NECS Conference 2012

From 21. June – 23. June, 2012 the Network of European Cinema Studies (NECS) conference took place in Lisbon, hosted by the New University of Lisbon and the University of Coimbra. This year’s theme: “Time Networks: Screen Media and Memory“.

Keynote speakers
Elizabeth Cowie (University of Kent)
Andreas Fickers (Universiteit Maastricht)
Lúcia Nagib (University of Leeds)

Our memories of the 20th and the 21st centuries are informed by the images and sounds that have recorded and/or fictionalized events during this period of time. And yet, images and sounds are elements that are in, and not simply of, the world. They affect us and create new effects simultaneously, shaping, inviting, and proposing new ways of seeing, hearing and knowing.

From the first actualités through to contemporary 3D cinema and television, our technological and media culture, so spectral in nature, has begun to be disseminated so far and so wide, and has penetrated so deeply into our culture, that it has changed our experience of time.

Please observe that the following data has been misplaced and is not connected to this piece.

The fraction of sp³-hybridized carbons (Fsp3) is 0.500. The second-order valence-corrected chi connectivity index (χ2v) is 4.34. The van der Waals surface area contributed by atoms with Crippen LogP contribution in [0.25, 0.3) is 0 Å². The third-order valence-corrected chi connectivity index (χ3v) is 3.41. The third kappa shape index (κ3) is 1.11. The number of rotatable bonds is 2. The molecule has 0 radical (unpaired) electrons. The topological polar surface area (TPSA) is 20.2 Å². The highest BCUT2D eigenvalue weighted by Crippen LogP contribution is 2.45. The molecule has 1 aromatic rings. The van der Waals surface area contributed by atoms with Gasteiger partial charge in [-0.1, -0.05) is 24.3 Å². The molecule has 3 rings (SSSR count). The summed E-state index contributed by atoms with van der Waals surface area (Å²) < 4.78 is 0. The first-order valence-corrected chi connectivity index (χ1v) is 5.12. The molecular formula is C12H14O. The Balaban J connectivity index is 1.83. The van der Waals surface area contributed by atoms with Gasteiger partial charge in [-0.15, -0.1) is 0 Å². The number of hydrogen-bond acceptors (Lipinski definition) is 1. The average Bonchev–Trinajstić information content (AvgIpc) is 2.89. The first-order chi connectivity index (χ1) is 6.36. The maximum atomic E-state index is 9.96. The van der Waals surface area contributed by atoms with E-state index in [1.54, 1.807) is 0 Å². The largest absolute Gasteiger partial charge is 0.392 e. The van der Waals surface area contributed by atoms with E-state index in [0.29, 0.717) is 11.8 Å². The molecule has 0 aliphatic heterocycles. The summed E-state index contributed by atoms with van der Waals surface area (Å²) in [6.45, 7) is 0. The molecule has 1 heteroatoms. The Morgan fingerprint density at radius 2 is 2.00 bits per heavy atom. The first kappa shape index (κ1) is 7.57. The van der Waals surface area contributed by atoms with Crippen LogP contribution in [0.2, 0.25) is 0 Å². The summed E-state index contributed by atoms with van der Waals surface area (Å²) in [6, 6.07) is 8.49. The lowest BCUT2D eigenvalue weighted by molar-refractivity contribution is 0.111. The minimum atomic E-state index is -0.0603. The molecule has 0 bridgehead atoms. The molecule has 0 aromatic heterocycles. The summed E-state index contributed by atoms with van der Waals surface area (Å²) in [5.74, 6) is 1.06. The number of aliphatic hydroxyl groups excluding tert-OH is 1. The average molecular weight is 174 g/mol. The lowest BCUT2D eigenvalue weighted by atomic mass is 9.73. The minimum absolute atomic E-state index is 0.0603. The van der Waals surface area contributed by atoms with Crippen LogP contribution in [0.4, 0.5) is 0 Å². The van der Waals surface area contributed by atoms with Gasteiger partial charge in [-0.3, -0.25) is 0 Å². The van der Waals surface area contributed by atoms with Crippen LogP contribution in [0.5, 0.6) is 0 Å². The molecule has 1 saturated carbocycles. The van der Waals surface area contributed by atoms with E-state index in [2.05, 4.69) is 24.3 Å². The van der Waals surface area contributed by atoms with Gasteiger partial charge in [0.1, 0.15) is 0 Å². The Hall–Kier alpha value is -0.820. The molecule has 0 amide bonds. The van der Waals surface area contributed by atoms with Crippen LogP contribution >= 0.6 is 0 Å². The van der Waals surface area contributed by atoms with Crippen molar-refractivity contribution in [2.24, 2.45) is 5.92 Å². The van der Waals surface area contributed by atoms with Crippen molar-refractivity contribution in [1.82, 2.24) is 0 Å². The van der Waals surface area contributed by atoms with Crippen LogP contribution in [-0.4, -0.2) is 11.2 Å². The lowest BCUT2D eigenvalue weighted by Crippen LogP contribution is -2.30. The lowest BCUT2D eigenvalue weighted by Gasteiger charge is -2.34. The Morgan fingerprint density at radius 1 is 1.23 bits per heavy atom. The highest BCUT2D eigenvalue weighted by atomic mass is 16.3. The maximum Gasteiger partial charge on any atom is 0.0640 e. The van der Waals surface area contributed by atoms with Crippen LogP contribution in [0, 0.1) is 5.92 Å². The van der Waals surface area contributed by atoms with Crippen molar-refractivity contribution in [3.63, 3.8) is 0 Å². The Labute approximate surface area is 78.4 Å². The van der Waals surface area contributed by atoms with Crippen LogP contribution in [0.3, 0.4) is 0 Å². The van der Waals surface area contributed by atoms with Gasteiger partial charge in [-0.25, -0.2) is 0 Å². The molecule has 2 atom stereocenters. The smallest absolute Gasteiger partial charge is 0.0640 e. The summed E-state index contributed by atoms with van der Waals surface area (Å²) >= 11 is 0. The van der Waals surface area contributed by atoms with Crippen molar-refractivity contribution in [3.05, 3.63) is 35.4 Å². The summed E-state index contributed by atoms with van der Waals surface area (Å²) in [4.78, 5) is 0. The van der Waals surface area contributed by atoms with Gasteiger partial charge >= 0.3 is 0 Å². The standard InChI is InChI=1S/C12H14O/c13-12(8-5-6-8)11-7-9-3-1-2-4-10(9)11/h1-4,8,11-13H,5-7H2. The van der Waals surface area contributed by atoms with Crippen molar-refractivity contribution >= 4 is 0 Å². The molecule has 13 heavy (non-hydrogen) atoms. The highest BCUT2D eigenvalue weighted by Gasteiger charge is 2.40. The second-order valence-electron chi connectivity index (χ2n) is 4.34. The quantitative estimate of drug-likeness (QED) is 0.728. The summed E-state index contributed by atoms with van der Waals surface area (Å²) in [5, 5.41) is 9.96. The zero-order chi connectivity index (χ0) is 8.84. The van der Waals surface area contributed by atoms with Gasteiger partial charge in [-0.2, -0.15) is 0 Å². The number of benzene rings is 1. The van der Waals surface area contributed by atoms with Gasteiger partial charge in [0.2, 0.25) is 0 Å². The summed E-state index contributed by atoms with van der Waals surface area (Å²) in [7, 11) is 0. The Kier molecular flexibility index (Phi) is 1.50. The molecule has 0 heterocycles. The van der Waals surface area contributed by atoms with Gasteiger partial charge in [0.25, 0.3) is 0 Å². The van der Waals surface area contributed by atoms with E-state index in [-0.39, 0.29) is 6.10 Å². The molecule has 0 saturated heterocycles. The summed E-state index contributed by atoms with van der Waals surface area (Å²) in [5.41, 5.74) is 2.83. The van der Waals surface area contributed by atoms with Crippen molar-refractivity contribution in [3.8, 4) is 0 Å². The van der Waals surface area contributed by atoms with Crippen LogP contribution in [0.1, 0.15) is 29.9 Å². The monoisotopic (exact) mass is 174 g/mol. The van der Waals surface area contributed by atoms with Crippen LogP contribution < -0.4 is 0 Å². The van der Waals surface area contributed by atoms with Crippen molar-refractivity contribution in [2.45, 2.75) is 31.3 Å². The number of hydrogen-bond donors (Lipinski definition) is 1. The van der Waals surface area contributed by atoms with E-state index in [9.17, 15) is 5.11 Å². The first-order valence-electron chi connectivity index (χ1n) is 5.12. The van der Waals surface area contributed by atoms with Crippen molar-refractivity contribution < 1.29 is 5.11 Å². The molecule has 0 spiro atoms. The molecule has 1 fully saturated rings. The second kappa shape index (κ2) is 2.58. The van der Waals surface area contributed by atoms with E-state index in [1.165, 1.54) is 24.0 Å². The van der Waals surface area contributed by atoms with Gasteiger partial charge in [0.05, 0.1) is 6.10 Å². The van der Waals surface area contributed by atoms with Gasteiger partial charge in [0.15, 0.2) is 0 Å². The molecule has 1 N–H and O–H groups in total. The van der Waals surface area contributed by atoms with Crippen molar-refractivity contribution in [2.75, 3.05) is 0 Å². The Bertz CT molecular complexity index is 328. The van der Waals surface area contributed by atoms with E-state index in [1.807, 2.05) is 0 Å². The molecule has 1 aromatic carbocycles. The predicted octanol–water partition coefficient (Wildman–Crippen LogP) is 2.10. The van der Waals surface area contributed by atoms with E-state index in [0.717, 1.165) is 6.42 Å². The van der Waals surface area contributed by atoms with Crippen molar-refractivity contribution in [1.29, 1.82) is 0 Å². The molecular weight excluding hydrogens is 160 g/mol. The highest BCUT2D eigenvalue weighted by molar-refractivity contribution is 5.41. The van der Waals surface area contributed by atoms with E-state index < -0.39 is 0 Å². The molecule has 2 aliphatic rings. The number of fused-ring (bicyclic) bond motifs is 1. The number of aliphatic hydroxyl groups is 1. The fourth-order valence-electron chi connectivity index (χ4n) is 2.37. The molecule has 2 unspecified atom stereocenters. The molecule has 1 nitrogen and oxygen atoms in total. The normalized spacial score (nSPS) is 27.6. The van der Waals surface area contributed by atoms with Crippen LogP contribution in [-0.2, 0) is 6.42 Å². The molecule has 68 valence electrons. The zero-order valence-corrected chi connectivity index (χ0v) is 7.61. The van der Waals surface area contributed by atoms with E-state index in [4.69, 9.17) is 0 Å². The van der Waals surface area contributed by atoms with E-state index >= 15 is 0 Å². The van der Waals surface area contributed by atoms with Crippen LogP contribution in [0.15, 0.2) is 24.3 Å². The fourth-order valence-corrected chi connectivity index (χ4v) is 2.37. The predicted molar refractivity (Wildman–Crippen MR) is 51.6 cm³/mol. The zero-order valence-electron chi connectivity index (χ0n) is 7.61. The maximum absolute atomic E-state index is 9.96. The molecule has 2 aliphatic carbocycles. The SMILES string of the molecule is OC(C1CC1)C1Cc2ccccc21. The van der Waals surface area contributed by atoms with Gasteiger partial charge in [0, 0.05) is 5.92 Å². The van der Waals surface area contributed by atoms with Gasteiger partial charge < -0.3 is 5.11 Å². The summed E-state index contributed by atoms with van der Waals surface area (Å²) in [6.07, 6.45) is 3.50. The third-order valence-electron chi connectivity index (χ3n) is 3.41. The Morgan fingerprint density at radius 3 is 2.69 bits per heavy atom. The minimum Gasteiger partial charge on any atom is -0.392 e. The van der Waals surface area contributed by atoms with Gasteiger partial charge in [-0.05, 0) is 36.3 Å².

In part this is because of the globalized nature of electronic networks and the transnational nature of information exchange, which allows for an unparalleled flux of images and sounds. So widespread and fundamental have these changes been that it is urgent to reflect on the aesthetic, cultural, and political consequences of our media in general, not least in terms of how they shape our understanding of time and history.

Given the new regimes of time and space that our screen-saturated and media-dominated culture has encouraged, and perhaps even created, a simple question is therefore raised: how have the diverse media practices affected the temporality of our individual and collective lives?

The 2012 NECS conference “Time Networks: Screen Media and Memory” takes place in Lisbon. It aims to address this general question, and to tackle the different issues connected with time in relation to our screen-dominated media culture. In this way, the conference will draw upon and add to the rich and scholarly discussion of diverse media practices and their connection with the concepts of memory, history, and the temporalities of everyday life.

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